416 F2d 1242 No 19558
416 F.2d 1242
72 L.R.R.M. (BNA) 2461
Forrest HOOD, Individually and as a Representative of the
Class of Members of Teamsters Local Nos. 568, 667
and 878, Who Are Similarly Situated, Appellants,
RED BALL MOTOR FREIGHT, INC., and Southern Conference of
United States Court of Appeals Eighth Circuit.
Oct. 3, 1969.
David L. Hale, and H. Clay Robinson, Little Rock, Ark., for appellants.
Fred O. Weldon, Jr., of Mullinax, Wells, Mauzy, Levy & Weldon, Dallas, Tex., for Southern Conference of Teamsters.
No brief was submitted by Red Ball Motor Freight, Inc.
Before VAN OOSTERHOUT, Chief Judge, and LAY and HEANEY, Circuit judges.
Plaintiff sought a summary judgment in the United States District Court for the Eastern District of Arkansas against Red Ball Motor Freight, Inc. on behalf of himself and other truck drivers similarly situated who are members of local unions. The suit is based upon the June 1966 collective bargaining agreement entered into between Red Ball and the International Brotherhood of Teamsters. On April 6, 1966, Red Ball purchased Burks' Motor Freight Line, Inc. At the time of the sale the International Master Freight Agreement was in existence. This document reads in part as follows:
'If the transaction involved constitutes merely a purchase of permits or rights by one Carrier from another Carrier, without the purchase or acquisition of equipment, terminals, or business, the employees of the Company selling the permits shall have no seniority rights at all, but shall be offered opportunity for employment at the bottom of the seniority list of the Company purchasing the permits. If such employees are hired they shall be given seniority credit for fringe benefits only.' Article 5, Section 3(3).
The agreement also provided that if a dispute arose which could not be resolved between the employer and the local union, then the grievance should be filed with the state or multiple state committee whose decision would be final.
On April 7, 1966, Red Ball hired Hood and other drivers formerly with Burks, and placed them on the bottom of their seniority lists. On May 11, 1966, Hood and others filed a grievance on the question of their seniority rights with the Southwest Joint Area Grievance Committee, the state committee. These grievances were Cases No. 59 and 62. In case No. 59 the Committee decided as follows:
'Based on evidence that Red Ball bought part of the business of Burks Motor Freight Line the road drivers who came over to Red Ball will move with full seniority and be dove-tailed into Red Ball road seniority list for all purposes.'
The decision in Case No. 62 involving city, as opposed to line drivers, directed 'Red Ball and the local union to determine the number of Burks' employees affected in the purchase and absorption of business.'
On June 16, 1966, other former Red Ball drivers filed a grievance before the Committee protesting the 'dove-tailed' seniority awarded to the Burks' drivers. Another hearing was held by the Grievance Committee and the Committee reversed itself. On February 21, 1968, Hood filed a complaint and a motion for a preliminary injunction with the district court. Hood alleged that Red Ball was bound by the May 11 decision and that it should be enjoined from breaching the collective bargaining contract. Red Ball answered inter alia that Hood lacked standing, that he had failed to exhaust the grievance procedure, that this was not a proper class action under Rule 23, Fed.R.Civ.P., and that indispensable parties were not joined. The Teamsters were allowed to intervene.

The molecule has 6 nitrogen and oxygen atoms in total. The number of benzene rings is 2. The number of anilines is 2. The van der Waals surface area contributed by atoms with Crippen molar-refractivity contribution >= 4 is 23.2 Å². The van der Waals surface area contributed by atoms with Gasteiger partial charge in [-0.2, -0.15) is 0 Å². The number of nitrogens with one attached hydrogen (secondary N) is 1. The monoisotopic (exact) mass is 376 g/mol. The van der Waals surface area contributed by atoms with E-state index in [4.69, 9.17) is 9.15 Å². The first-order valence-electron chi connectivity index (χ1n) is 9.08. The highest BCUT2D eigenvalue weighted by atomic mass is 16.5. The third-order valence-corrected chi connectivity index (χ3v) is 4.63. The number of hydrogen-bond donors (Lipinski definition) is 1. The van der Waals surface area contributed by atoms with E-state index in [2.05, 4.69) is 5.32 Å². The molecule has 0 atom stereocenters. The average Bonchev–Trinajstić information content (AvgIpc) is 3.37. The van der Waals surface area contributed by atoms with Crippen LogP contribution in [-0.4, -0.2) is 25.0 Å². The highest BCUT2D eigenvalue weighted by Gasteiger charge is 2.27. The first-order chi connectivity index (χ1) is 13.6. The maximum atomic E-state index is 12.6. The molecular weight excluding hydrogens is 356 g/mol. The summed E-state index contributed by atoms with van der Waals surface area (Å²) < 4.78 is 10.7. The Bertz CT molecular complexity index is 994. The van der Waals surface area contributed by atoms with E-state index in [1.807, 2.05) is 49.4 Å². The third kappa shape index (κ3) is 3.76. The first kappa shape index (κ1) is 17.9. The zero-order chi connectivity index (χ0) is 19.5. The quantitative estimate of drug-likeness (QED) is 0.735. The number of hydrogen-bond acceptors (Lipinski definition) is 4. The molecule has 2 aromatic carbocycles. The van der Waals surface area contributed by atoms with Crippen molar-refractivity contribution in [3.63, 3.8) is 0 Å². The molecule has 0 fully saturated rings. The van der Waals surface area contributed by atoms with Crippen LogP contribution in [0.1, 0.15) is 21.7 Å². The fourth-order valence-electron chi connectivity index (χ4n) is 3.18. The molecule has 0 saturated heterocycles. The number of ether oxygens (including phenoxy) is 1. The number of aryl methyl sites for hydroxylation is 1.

Hood moved for a summary judgment alleging the finality of Case No. 59 decided May 11, 1966. Red Ball and the Teamsters answered that the Committee properly reversed itself and further alleged that the May 11 decree was a nullity in that it was heard without proper notice and appearance of all interested parties.
The district court, the Honorable J. Smith Henley, denied the motion for summary judgment and dismissed plaintiff's complaint with prejudice. The district court assumed, without deciding, the standing issue in Hood's favor. It held the Committee's decision of June 16 to be correct and that the union, in the absence of bad faith, and the employer, by complying with the June decision of the Grievance Committee, did not violate the collective bargaining agreement.
The only ground alleged upon appeal is that the district court incorrectly construed the Grievance Committee decision of June 16, 1966, as reversing the decision of May 11. Hood now claims that Case No. 59, which dealt with 'line drivers' was not reversed by the Grievance Committee but only Case No. 62, which dealt with 'city drivers.'
This issue was not raised in district court. Hood's theory there was that the May 11 proceeding was void. As the Teamsters urge here, an appellate court will not consider issues not raised in the district court. Peterson Produce Co. v. United States, 313 F.2d 609 (8 Cir. 1963). However, assuming an ambiguity existed in the June grievance decision, the normal procedure would be to remand the decision to the Committee for clarification. Hanford Atomic Metal Trades Council v. General Electric Co., 353 F.2d 302 (9 Cir. 1965). Notwithstanding these rules, we have examined the June 16, 1966, grievance findings and find no patent ambiguity. We hold that the district court was correct in all of its findings.